Legends profile: Tom Heinsohn

Whether he was playing, coaching, or broadcasting, Tom Heinsohn often defined what it meant to be a Celtic.

Tom Heinsohn helped define the Celtics and winning as a player and a coach.

Known for his hard-nosed style of play, yet possessing a superb shooting touch and good body control, Tom Heinsohn was a vital cog in the Boston Celtics’ dynasty of the 1950s and 1960s. Chosen as NBA Rookie of the Year in 1957, he helped the Celtics win eight NBA titles during his nine-year tenure, was named to the All-NBA Second Team for four years, and was an All-Star for six.

Averaging 18.6 ppg in 654 regular-season games, he was a versatile scorer but was often overshadowed by such illustrious teammates as Bob Cousy, Bill Sharman and Bill Russell. After turning in his jersey in 1965, Heinsohn coached the Celtics to two more world championships and was elected to the Naismith Memorial Basketball Hall of Fame in 1986.

Born and raised in Jersey City, New Jersey, just across the river from New York City, Heinsohn attended Saint Paul of the Cross school through the fifth grade. Then his family moved to nearby Union City, New Jersey, and he was introduced to basketball while attending sixth grade at Saint Joseph’s.

A high achiever, Heinsohn poured his heart and soul into the sport, practicing as much as he could, both at school and on local playgrounds. By the time he reached the eighth grade he was leading his team in scoring.

As a junior at St. Michael’s High School he was awarded all-county honors. The following year he was named a high school All-American after averaging 28 ppg. After considering more than 40 scholarship offers he decided on Holy Cross College.

Heinsohn continued to improve during his collegiate years, playing under coaches Lester Sheary and Roy Leenig. He pumped in 23.3 ppg in his junior year and as a senior he set a Holy Cross scoring record by averaging 27.4 ppg. Named to almost every All-America team, he also made the dean’s list for scholastic excellence in his last four semesters.

The Celtics claimed Heinsohn as a territorial pick in the 1956 NBA Draft, the same year that Boston coach Red Auerbach worked a deal with the St. Louis Hawks for the rights to a rookie named Bill Russell. Auerbach was impressed with Russell’s potential, but he wasn’t particularly optimistic about Heinsohn’s chances of making the team. Heinsohn responded by flying to Illinois to look into the possibility of playing amateur ball for a national industrial league. If Cousy hadn’t advised the youngster to stick with Boston, Heinsohn might never have played in the NBA.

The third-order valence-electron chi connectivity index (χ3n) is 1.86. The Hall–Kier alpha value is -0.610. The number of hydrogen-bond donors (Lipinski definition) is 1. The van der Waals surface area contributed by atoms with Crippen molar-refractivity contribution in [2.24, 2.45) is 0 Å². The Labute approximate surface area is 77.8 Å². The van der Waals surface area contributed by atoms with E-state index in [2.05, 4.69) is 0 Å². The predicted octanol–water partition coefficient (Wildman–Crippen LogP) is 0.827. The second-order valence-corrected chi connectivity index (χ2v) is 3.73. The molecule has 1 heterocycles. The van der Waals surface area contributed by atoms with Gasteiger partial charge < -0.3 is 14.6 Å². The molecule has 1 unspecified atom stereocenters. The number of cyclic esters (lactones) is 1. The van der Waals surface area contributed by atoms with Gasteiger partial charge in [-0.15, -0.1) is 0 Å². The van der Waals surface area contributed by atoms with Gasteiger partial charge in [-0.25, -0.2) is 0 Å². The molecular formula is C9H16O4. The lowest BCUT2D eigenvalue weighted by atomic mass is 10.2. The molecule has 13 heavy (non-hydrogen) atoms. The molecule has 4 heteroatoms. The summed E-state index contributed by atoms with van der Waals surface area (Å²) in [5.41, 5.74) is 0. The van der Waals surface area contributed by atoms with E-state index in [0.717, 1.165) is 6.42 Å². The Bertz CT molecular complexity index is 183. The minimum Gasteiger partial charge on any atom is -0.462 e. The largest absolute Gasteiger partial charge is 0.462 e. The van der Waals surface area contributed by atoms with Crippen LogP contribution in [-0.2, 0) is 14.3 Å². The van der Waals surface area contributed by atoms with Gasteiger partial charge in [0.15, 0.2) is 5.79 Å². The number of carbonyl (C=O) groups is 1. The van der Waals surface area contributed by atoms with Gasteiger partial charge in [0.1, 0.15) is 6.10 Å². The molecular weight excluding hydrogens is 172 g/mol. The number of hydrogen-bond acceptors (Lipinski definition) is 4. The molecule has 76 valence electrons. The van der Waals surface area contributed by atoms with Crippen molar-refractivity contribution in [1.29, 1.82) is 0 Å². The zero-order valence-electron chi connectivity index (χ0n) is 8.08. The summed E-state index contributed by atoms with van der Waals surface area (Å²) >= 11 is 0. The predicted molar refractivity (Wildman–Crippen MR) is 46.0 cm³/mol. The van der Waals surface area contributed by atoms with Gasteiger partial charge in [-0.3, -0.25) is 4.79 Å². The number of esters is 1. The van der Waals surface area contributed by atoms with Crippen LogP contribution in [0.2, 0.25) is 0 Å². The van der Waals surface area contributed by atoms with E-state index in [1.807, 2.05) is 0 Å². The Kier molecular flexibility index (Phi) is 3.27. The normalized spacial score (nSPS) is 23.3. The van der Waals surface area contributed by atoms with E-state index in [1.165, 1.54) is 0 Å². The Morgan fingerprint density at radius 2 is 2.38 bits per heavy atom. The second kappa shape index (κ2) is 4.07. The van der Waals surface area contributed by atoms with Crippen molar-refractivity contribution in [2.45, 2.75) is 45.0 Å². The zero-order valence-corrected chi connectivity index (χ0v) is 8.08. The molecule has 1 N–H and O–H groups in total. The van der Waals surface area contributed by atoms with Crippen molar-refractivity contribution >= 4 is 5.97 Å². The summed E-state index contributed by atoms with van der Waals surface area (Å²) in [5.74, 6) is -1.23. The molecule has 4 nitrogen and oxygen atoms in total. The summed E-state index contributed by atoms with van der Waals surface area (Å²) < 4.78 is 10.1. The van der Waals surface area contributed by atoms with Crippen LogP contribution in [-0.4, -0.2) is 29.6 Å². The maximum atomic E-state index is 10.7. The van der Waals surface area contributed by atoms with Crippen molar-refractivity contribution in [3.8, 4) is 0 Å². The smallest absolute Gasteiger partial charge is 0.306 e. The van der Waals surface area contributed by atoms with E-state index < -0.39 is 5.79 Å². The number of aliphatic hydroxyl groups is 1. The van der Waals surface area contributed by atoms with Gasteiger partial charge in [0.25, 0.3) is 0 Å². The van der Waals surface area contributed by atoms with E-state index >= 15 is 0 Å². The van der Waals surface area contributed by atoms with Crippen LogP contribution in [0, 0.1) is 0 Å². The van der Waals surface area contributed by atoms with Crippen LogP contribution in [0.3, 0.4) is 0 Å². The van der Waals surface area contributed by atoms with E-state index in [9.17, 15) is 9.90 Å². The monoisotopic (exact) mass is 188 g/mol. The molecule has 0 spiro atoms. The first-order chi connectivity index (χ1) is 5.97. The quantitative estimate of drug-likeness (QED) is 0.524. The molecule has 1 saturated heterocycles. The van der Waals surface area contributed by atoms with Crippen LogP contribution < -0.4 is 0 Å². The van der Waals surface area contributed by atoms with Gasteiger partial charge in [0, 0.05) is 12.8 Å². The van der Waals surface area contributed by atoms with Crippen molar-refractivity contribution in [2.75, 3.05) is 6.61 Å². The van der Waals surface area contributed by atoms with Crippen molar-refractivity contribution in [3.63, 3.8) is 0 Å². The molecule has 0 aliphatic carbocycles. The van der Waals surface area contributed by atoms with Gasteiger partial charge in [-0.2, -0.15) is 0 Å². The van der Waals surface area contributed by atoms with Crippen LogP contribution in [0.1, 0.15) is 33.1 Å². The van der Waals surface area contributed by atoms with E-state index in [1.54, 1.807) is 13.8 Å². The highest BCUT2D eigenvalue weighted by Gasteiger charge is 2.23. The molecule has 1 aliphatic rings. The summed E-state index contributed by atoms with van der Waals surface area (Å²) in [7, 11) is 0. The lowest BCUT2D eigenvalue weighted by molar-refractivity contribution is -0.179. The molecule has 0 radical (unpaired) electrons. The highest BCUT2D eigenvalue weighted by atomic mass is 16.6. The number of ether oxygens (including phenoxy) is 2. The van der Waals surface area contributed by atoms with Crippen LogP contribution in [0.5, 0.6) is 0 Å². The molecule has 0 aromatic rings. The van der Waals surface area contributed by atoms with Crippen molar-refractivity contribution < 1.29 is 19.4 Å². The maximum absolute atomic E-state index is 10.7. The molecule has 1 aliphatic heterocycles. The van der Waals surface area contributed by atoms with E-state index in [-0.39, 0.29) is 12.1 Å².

As if to prove Auerbach wrong, Heinsohn had a sensational rookie year with the Celtics. A slender but tough forward with exceptional agility, he averaged 16.2 ppg and played almost 30 minutes per contest. His jump shot had a flat trajectory that made the ball look as though it were attached to a string, and he shot often, with a quick release. Russell missed the first 24 games of the 1956-57 season while helping the United States to a gold medal at the 1956 Olympics in Melbourne, Australia, so Heinsohn claimed the inside track in the race for the NBA Rookie of the Year Award.

Boston’s two outstanding newcomers combined with the legendary backcourt duo of Sharman and Cousy to forge the best record in the NBA at 44-28. The Celtics advanced to the 1957 NBA Finals, in which they met the St. Louis Hawks and Bob Pettit. The series was decided in a memorable Game 7. Heinsohn’s 37 points helped the Celtics to a thrilling 125-123 double-overtime victory that earned Boston its first NBA championship.

Tom Heinsohn played on eight title teams, coached two more, and became Boston's broadcaster for more than 40 years.

The Boston blitzkrieg was now underway, and for most of the next decade the Celtics would dominate professional basketball as few teams in any sport ever have. Boston won eight consecutive championships from 1959 through 1966, and Heinsohn was a part of seven of them. He led the Celtics in scoring three times during those years, made six All-Star appearances, and was named to the All-NBA Second Team four times. He had his finest offensive season in 1961-62, when he averaged 22.1 ppg.